Don't expect much out of the SlateBook x2's back camera. It shoots stills at just 1920 x 1080 pixels (2 megapixels). A shot taken on our office roof looked hazy and blurry, as did a photo taken indoors of a painting. A 1080p video clip of New York City traffic looked somewhat sharper, but mostly blown out.
The 1-MP front-facing camera produced fuzzy images as well, but at least the colors looked warm and natural (provided we had good lighting).
The SlateBook x2 comes with two power sources, a 3,375 mAh battery in the tablet portion of the device and a separate 2,960 mAh battery in the base. Between the two batteries, the x2 lasted 9 hours and 16 minutes. That's pretty good endurance, but the slate itself lasted 6 hours and 4 minutes. That runtime is an hour shorter than the tablet average (7:04), but on a par with the Toshiba Excite Pro (6:14). Thus far, tablets powered by Nvidia's Tegra 4 chip just aren't going the distance, even though they have a separate battery saver core.
Also keep in mind that the x2's charger is fairly hefty; it looks more like a laptop charger than your typical tablet cable because there's a rectangular power pack. The three-pronged plug could also prove problematic, depending on where you're plugging in.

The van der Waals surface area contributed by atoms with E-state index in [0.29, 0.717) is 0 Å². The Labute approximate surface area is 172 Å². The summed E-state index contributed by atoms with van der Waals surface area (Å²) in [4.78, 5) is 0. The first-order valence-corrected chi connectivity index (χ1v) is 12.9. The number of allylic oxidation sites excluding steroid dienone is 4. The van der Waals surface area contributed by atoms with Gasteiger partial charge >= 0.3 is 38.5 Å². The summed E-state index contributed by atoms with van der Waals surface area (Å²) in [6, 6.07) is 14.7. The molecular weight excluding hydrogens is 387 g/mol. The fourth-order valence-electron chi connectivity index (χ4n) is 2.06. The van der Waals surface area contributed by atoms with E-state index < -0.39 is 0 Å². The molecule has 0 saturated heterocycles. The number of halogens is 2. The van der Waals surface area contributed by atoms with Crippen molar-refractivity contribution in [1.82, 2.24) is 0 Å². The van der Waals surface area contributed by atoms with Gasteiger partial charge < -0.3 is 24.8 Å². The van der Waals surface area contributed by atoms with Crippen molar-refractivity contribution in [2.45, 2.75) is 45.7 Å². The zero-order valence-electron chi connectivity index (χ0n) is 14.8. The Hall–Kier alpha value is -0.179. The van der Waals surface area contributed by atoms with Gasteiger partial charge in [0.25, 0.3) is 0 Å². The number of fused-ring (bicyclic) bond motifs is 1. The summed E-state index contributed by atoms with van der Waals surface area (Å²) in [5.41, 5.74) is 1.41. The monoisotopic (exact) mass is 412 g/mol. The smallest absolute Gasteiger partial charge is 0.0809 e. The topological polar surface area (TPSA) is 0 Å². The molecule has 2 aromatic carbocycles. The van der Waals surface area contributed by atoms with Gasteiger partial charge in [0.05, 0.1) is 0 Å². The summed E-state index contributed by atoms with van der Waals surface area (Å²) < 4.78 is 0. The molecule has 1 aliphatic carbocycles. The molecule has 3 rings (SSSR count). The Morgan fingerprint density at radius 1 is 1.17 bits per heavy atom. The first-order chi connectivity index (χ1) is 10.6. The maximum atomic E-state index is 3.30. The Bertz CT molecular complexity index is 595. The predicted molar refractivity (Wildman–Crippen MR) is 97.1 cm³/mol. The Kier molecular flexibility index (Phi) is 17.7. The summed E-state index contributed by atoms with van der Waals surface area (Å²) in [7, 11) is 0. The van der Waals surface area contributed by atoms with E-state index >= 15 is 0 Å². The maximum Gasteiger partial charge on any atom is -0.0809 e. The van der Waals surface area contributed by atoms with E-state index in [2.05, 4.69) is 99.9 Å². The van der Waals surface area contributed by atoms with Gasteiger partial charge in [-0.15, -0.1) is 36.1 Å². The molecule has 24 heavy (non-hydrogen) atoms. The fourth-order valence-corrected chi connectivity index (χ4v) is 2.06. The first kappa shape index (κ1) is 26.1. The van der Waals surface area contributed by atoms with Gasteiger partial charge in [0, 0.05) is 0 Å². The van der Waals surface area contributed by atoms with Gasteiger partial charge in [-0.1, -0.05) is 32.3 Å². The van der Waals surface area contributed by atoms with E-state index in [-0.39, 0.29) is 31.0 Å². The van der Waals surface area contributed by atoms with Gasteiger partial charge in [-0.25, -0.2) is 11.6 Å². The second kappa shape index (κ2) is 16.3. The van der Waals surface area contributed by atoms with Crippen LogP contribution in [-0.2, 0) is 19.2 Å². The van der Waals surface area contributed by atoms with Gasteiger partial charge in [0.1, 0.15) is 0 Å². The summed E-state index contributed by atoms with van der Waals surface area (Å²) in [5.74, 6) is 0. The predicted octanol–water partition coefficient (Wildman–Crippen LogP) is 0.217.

For $479, the HP SlateBook x2 delivers a tablet and mini laptop in one device for a fairly aggressive price, making it a particularly intriguing choice for students. The keyboard is comfortable to use, and it's easy to switch from slate to clamshell mode. Plus, Nvidia's Tegra 4 processor provides plenty of pep for work and play. Speaking of work, the bundled File Manager and Kingsoft Office apps get the job done (cloud-saving bug notwithstanding). On the other hand, the x2's display is on the dim side, and you get below-average battery life in tablet mode. The good news is that you'll see 9 hours of endurance with the dock attached.
Another sticking point is the x2's touchpad. Moving the cursor works fine, but Android simply isn't optimized for traditional mouse tasks like selecting text. (You're probably better off touching the screen.) Among tablets we've tested with Tegra 4's CPU, the SlateBook x2 is a better deal than the Toshiba Excite Pro ($499), because HP includes a keyboard dock for less money. Overall, though, the x2 isn't the most satisfying tablet or laptop. You'll need to think through the trade-offs before purchasing this versatile little hybrid.
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|CPU||1.8-GHz Nvidia Tegra 4|
|Storage Drive Size||16GB|
|Storage Drive Type||Flash Memory|
|Display Resolution||1920 x 1200|
|Camera Resolution||2 MP|
|Front-Facing Camera Resolution||1MP|
|Card Readers||SD Card|
|Card Reader Size|
|Warranty / Support|
|Size||10.2 x 7.2 x 0.38 inches|
|Weight||1.34 pounds/2.8 pounds with keyboard dock|